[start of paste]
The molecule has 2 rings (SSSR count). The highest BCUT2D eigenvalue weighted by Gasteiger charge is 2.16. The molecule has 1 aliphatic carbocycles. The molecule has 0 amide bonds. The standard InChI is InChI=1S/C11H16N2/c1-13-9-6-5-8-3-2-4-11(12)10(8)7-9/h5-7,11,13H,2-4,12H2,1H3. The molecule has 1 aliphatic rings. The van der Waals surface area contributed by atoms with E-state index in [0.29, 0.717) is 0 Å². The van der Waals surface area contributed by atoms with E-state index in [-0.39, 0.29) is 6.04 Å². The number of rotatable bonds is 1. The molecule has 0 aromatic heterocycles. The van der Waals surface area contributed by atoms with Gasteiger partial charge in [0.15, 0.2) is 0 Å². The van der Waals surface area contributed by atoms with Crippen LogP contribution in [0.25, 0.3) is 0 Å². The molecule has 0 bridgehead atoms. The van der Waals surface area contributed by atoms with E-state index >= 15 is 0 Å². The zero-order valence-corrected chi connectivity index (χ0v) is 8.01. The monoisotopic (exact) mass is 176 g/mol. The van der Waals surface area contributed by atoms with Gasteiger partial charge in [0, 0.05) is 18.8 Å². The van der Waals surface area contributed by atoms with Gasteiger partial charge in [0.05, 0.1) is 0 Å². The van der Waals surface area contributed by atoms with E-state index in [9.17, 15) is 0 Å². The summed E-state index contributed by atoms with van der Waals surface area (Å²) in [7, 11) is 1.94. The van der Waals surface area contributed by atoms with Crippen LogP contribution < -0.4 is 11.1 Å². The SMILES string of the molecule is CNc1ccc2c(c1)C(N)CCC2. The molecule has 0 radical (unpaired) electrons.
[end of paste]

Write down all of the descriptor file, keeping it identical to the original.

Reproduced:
The molecule has 2 rings (SSSR count). The highest BCUT2D eigenvalue weighted by Gasteiger charge is 2.16. The molecule has 1 aliphatic carbocycles. The molecule has 0 amide bonds. The standard InChI is InChI=1S/C11H16N2/c1-13-9-6-5-8-3-2-4-11(12)10(8)7-9/h5-7,11,13H,2-4,12H2,1H3. The molecule has 1 aliphatic rings. The van der Waals surface area contributed by atoms with E-state index in [0.29, 0.717) is 0 Å². The van der Waals surface area contributed by atoms with E-state index in [-0.39, 0.29) is 6.04 Å². The number of rotatable bonds is 1. The molecule has 0 aromatic heterocycles. The van der Waals surface area contributed by atoms with Gasteiger partial charge in [0.15, 0.2) is 0 Å². The van der Waals surface area contributed by atoms with Crippen LogP contribution in [0.25, 0.3) is 0 Å². The molecule has 0 bridgehead atoms. The van der Waals surface area contributed by atoms with E-state index >= 15 is 0 Å². The zero-order valence-corrected chi connectivity index (χ0v) is 8.01. The monoisotopic (exact) mass is 176 g/mol. The van der Waals surface area contributed by atoms with Gasteiger partial charge in [0, 0.05) is 18.8 Å². The van der Waals surface area contributed by atoms with Gasteiger partial charge in [0.05, 0.1) is 0 Å². The van der Waals surface area contributed by atoms with E-state index in [9.17, 15) is 0 Å². The summed E-state index contributed by atoms with van der Waals surface area (Å²) in [7, 11) is 1.94. The van der Waals surface area contributed by atoms with Crippen LogP contribution < -0.4 is 11.1 Å². The SMILES string of the molecule is CNc1ccc2c(c1)C(N)CCC2. The molecule has 0 radical (unpaired) electrons.